Steppin' Into The Screen | The Sun Rises in The East
The Sun Rises in The East: a love letter to learning, and the perfect tale of how important it is to educate yourself, about yourself.
The East was a pan-African cultural organization based in Bedford-Stuyvesant, Brooklyn. Founded in 1969, by teens and young adults, to combat a lack of representation. Having its own African-centered school, food co-op, newsmagazine, publishing company, record label, restaurant, clothing shop, and bookstore. It was the ultimate ‘do it yourself’ guide.
"It started with the school."
When black and white schools integrated this was undoubtedly seen as a step in the right direction. Progression on paper. However, because of the way in which this took place; black people moving into white schools, there came this idea of having to conform with ‘the white way’. As shown in the documentary there appeared to be this rhetoric that black people needed white people. The East came out of a dismantled community control experiment, which highlighted this narrative. Black teachers and recent high school graduates decided to create their own institutions outside of the system, starting with the Uhuru Sasa Shule “Freedom Now School”.
Jitu Weusi, the founder of the East, projected the message of self-reliance, self-determination, and self-building; a message that made its way into the hearts and souls of the members, teachers, students, and guests of the institution and stuck with them throughout their lives and careers.
The East showcased the inclusivity of exclusivity, having a place that was exclusive to black culture, history, and business showed to its members the importance of them in society. Especially at the time of the civil rights movement, the East spread the message that ‘there is no peace until we are all fortified’. Not only was The East a place to educate, but it also hosted world-famous jazz musicians and poets. It served as an epicenter for political contemporaries such as the Black Panther Party, the Young Lords, and the Congress of Afrikan People, as well as comrades across Africa and the Caribbean.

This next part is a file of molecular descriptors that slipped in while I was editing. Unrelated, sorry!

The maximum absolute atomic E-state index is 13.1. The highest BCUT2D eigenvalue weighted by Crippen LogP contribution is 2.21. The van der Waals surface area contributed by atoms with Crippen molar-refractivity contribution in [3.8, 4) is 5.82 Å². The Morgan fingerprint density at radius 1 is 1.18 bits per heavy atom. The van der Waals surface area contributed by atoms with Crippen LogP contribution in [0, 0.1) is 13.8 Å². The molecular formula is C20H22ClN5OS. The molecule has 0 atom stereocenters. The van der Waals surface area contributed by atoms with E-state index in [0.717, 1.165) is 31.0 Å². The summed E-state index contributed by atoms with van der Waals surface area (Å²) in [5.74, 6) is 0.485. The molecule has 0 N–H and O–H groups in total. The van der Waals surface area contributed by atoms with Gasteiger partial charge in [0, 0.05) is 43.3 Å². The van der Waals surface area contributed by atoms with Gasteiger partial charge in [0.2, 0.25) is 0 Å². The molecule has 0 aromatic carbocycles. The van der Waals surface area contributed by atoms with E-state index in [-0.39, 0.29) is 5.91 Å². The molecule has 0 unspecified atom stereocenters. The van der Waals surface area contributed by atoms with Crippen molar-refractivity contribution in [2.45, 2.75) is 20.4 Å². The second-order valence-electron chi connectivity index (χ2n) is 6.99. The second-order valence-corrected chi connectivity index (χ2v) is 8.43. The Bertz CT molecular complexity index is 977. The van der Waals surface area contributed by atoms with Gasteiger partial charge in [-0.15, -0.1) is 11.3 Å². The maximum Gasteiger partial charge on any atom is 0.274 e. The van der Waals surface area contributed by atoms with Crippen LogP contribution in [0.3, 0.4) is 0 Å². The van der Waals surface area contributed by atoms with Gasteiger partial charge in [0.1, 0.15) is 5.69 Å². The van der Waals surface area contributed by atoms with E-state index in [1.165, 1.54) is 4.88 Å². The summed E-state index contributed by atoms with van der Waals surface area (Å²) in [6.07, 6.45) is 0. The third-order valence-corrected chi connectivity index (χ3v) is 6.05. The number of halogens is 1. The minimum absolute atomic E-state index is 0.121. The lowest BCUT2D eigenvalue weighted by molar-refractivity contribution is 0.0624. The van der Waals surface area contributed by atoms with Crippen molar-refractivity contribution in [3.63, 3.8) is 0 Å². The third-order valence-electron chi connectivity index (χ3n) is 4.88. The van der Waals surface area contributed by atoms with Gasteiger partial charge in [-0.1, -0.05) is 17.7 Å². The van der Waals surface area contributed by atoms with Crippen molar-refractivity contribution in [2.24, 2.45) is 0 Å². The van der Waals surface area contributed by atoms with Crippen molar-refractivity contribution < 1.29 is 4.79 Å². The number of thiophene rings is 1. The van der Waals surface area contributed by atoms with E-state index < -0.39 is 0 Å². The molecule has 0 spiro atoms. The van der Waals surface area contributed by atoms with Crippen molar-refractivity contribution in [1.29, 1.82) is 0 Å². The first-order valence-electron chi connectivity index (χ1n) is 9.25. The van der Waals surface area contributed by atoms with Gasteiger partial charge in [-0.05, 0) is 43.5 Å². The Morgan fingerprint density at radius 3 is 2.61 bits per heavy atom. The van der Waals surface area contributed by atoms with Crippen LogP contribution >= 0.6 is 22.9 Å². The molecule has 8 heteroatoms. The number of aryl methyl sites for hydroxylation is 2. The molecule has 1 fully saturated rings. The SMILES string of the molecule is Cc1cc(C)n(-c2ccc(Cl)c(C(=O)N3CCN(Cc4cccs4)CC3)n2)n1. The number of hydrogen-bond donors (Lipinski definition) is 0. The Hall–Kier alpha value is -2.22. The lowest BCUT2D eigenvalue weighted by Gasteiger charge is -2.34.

“The East built an independent Black nation in the heart of Central Brooklyn. “
This is the first feature-length documentary to explore The East and its continued influence on Black Brooklyn. With interviews from leaders of The East, historians, and people who grew up in the organization as children, we really see how The East held a place deep within the members' hearts forever more. The documentary, though only 58 minutes long, is able to encapsulate the entire story of the East from its founding, right until its eventual dissolution. And it doesn't shy away from the many difficulties within the institution, from gender politics, financial struggles, and government surveillance.
What is so amazing about this documentary is how close to home it is. Made by Tayo Giwa and Cynthia Gordy Giwa, two founding members of Black-owned Brooklyn, a digital publication that promotes, and supports black-owned businesses based in Brooklyn. It's as if they are telling their own origin story.
Tayo states: "Their [The East's] legacy reverberates in present-day Bed-Stuy through the neighborhood’s strong sense of community, unabashed love for our cultures, and Black joy that nourishes me on a daily basis ... Theirs is a history worthy of reverence and a powerful legacy that should be known far and wide."
Black-Owned Brooklyn is a digital publication spotlighting Black-owned, Brooklyn-based businesses and the people behind them. Run by husband-and-wife team Tayo Giwa and Cynthia Gordy Giwa, we also document Black life in the borough more broadly, from deep-rooted histories to beloved cultural gatherings and everyday lived experiences that contribute to the borough’s soul and vibrancy.
We'll be screening 'The Sun Rises in The East' on Wednesday, March 15th at Melkweg, Amsterdam! Join us and get your tickets HERE!
Ps. Multi-instrumentalist Phantom Wizard will perform a live improv set before the film starts so don't be late.
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